Or does it? Consider first the not uncommon case of a person who practices law part time. The rule requires that the lawyer seeking to take advantage of it practice "actively" in Indiana, but obviously that does not mean full-time. Suppose the lawyer practices 500 hours a year, 300 of them in Indiana. He would be entitled to admission to the Indiana bar (conditionally, until he had fulfilled the predominance requirement for five consecutive years), even though a lawyer who practiced twice as much in Indiana but more elsewhere would have to take the bar exam. This is an irrational distinction and a burden on the practice of law in the other states. And it does not merely create the kind of hard case that is inevitable whenever lines must be drawn. It is rooted in the irrationality of measuring competence in Indiana law by the ratio of one's Indiana practice to one's out of state practice instead of by the amount of one's Indiana practice. How much or how little one does elsewhere is irrelevant to one's competence to practice law in Indiana, save as one's out of state practice affects the size of one's Indiana practice. Confining the waiver of the bar exam to full-time practitioners in Indiana would be a measure at least rationally related to the state's interest in protecting its consumers of legal services. Goldfarb v. Supreme Court of Virginia, 766 F.2d 859 (4th Cir. 1985). Indiana's rule is not.

Consider next the case of a person who practices law in Washington, D.C., and whose major client is Eli Lilly, a large Indiana firm, which the lawyer represents exclusively before the Food and Drug Administration. The lawyer knows no Indiana law; he has never handled a problem involving Indiana law, either for Eli Lilly or for anyone else. But if more than 50 percent of his practice is representing Lilly, he is entitled to be admitted to the Indiana bar without taking the bar exam, because the rule defines the practice of law "in Indiana" to include representing Indiana clients anywhere. A similar example would be a products-liability lawyer in Hawaii whose predominant practice was defending products-liability suits brought against Eli Lilly under the law of Hawaii and who like my FDA lawyer had no knowledge of or experience with the law of Indiana. Again these are not just the inevitable hard cases. They are rooted in the irrationality of defining the practice of Indiana law with reference to the residence of clients rather than to the nature of the legal work done for them.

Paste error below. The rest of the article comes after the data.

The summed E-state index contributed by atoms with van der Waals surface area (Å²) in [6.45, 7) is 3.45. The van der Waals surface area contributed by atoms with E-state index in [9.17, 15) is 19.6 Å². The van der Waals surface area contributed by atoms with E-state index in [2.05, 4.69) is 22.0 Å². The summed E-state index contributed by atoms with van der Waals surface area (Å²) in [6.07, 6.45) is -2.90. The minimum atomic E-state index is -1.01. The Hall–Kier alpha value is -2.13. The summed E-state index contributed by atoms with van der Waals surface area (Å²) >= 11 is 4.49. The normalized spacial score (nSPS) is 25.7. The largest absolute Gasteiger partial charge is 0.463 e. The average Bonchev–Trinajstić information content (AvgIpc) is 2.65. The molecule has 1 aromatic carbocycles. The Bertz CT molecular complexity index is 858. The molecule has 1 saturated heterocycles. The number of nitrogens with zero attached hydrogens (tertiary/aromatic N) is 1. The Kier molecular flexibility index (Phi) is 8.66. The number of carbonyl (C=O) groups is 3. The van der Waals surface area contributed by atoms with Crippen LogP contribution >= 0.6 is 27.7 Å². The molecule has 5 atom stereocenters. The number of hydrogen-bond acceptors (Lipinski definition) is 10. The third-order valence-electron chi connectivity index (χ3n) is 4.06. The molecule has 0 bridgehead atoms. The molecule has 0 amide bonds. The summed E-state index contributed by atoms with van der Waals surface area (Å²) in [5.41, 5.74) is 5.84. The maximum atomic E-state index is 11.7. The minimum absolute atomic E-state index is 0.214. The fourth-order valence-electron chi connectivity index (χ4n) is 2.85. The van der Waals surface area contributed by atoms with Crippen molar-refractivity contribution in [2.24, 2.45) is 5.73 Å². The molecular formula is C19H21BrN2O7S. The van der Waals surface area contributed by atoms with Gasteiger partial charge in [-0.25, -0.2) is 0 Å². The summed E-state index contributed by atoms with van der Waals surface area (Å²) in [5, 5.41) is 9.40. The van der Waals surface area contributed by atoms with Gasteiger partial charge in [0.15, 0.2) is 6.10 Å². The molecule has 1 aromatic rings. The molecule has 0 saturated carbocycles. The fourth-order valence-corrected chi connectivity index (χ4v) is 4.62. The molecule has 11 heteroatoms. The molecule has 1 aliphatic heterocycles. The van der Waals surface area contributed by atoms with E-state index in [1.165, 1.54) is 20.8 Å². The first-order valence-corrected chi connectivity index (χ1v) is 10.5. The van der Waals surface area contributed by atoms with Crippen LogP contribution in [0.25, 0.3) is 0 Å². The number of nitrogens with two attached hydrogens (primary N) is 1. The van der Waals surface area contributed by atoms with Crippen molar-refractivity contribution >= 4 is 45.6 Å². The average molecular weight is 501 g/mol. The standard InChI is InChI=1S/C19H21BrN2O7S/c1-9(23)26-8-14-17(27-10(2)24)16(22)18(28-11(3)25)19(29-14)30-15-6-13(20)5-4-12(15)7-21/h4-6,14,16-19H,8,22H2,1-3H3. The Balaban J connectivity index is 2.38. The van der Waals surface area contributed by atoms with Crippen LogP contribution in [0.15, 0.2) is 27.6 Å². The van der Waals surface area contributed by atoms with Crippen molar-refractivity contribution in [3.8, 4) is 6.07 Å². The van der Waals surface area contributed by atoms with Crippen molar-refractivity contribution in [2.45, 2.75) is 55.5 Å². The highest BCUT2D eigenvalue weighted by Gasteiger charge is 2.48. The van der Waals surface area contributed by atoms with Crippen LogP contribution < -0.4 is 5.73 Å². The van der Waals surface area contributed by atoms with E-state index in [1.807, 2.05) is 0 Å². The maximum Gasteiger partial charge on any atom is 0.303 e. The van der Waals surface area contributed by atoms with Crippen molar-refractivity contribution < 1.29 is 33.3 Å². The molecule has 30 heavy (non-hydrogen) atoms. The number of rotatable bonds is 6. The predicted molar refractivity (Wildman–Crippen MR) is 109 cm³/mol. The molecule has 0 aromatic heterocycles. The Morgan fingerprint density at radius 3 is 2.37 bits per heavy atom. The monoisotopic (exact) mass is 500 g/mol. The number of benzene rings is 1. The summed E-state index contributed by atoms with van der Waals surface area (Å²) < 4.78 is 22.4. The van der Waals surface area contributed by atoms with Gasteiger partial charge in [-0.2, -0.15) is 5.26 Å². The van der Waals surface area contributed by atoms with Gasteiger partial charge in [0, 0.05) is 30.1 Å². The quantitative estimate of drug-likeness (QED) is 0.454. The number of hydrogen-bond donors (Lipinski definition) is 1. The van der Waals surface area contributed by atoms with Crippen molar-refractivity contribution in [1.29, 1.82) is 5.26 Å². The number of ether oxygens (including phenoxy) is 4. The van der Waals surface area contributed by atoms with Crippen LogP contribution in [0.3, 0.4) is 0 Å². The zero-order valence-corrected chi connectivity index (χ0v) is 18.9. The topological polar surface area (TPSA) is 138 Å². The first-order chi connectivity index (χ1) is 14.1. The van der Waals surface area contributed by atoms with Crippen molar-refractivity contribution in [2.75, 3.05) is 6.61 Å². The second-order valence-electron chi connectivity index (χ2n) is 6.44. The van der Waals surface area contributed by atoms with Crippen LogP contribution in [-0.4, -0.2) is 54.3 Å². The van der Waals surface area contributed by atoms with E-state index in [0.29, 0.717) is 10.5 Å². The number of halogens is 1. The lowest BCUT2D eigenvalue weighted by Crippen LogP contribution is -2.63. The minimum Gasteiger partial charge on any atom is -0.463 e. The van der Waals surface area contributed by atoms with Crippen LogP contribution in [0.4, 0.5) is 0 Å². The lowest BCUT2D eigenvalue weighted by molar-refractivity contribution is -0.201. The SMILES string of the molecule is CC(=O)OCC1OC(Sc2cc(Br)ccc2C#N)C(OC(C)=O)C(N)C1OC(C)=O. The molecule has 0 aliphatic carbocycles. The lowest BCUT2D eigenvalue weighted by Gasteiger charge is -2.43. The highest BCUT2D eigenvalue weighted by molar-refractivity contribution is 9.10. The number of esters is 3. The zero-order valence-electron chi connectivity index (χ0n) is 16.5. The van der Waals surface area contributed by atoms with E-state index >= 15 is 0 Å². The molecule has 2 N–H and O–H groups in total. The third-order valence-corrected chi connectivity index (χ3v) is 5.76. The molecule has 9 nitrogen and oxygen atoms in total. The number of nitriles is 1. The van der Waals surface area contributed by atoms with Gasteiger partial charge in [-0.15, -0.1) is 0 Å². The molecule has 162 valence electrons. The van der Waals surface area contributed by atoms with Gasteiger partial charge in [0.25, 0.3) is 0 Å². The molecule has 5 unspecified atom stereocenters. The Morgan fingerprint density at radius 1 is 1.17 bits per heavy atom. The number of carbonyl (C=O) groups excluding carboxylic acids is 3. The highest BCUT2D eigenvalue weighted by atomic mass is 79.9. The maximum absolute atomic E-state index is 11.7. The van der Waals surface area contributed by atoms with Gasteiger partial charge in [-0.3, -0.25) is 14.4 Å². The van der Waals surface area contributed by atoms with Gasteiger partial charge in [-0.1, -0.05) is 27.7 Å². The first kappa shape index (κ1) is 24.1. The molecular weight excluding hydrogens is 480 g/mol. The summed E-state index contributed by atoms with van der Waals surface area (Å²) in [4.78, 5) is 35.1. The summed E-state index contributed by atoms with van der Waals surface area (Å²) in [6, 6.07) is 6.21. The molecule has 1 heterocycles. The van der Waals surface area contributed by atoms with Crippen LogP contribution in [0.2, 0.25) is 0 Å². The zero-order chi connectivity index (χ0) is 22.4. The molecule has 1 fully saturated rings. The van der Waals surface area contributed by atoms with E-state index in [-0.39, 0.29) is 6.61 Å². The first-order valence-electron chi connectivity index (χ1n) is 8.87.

It is not as if an alternative rule designed to allow the substitution of practical experience for taking the bar exam as a token of competence would generate equivalent irrationalities; in that event Indiana's rule, though bad, might be as good as circumstances permitted. If the rule simply required some minimum number of hours a year practicing law in Indiana, with "practice in Indiana" defined as practicing in the courts of Indiana (including the federal courts of Indiana in diversity cases) and before Indiana administrative agencies, or providing advice on matters of Indiana law, it would not produce the irrational results that the challenged rule is bound to produce. It also would not (unless the minimum were set very high) constitute a tax on having a large practice outside Indiana, as the challenged rule does. The rule discriminates against the practice of law outside Indiana without contributing appreciably to the state's legitimate interest in having knowledgeable lawyers. The rule flunks the laxest sort of balancing test.

I am mindful that if the rule were invalidated, as I think it should be, Indiana might respond by making all lawyers who want to practice law in Indiana take the Indiana bar exam. But that is speculation. The pressures that led Indiana to adopt the present rule are at least as likely to induce it to adopt a rational substitute.

The fact that I disagree with the panel's decision is of course not a sufficient basis for wanting to hear the case argued en banc. But keeping the channels of interstate commerce free from unreasonable obstructions (obstructions that include constraints and incentives concerning where lawyers practice) is a particularly important responsibility of federal judges and one we are especially competent to discharge when the commerce in question is the commerce in legal services. We are lawyers ourselves. We understand this branch of commerce.